Sunday, December 9, 2007

strong globe series on prison suicide

the boston globe is running a chilling three-part series on prison suicide. though jail and prison suicide rates have declined since the 1980s, those working in or around correctional facilities will tell you that self-harm remains an all-too-common occurrence.

notes such as this one, left by russ dagenais, raise as many questions as they answer. i discuss suicide notes as a data source in my sociology of deviance course, but the work i've seen generally approaches them from a psychological or psychiatric perspective. in my view, sociologists are best positioned to examine them from a structural or institutional perspective.

suicide notes contain personal cries for help or compassion, but some of these voices are also crying out for better health care, access to prescription drugs, or more humane living conditions. these latter concerns point to matters of social choice and public policy rather than (or in addition to) individualized problems, troubles, or pathologies. i don't know for certain whether such a study would make for a good dissertation, but a solid historical or comparative analysis would contribute greatly to knowledge. by giving voice to those who left such notes behind, a sensitive study might also help do some good for current inmates.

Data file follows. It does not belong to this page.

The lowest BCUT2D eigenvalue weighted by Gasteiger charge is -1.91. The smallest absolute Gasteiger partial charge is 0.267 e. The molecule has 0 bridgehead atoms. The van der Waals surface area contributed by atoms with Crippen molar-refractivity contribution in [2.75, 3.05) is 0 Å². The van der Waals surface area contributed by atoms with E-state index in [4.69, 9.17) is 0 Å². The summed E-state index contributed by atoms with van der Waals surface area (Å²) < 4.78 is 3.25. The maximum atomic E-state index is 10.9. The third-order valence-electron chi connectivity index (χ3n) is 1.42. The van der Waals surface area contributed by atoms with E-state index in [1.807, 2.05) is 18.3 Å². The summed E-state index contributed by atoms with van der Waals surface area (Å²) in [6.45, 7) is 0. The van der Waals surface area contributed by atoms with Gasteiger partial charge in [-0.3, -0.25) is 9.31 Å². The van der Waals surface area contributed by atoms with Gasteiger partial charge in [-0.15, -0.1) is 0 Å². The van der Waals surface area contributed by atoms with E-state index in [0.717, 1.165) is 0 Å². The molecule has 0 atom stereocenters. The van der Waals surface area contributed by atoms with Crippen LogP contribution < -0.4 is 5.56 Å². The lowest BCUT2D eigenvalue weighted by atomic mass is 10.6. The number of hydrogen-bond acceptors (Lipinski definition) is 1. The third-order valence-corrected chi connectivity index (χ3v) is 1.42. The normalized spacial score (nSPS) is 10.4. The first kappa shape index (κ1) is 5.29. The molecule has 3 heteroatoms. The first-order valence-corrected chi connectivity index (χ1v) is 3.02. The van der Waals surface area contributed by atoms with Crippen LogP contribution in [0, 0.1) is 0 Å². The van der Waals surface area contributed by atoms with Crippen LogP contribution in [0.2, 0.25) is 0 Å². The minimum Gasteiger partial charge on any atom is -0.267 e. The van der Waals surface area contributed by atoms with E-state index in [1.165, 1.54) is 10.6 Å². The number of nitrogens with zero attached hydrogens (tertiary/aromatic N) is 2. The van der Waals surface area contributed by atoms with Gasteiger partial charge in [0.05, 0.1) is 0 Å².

simply put, those who write such notes are trying to tell us something important. here are two more examples from the globe series:

#1. Consider my life sentence paid in full, I have continued to complain to HSU about my headaches adn how I was reaching my tolerance but no one would listen, including psy services.

I did the only thing I felt I could do to stop my headaches. I have plan this for almost a month, there was no one I could ask for help without being put in worse conditions than I am in already. I can not continue to live each day with these headaches, I got tired of walking on egg shells just so I would not bring on a headache.

It really sucks that death is a better choice than living under the present prison conditions. I hope for the prisoners left behind things get better if not I fear I will be seeing a lot more of you. I have sent a copy of this out, so whoever reads this, make sure it is turned in, don't lose your job over this. If I am dead, and I hope I am, I did this after the second round after 11:00 p.m.
-Glen Bourgeois.

#2. To: Internal Affair I can't breath in this room -- I just had surgery recently the Capt. on the First shift threaten to four point restrain me with a move team. I paralyzed I can't fight any longer I'll loose my mind if I'm beat again. I going crazy just being in here this long Don't let this happen to nobody again.
-Anthony Garafolo

No comments: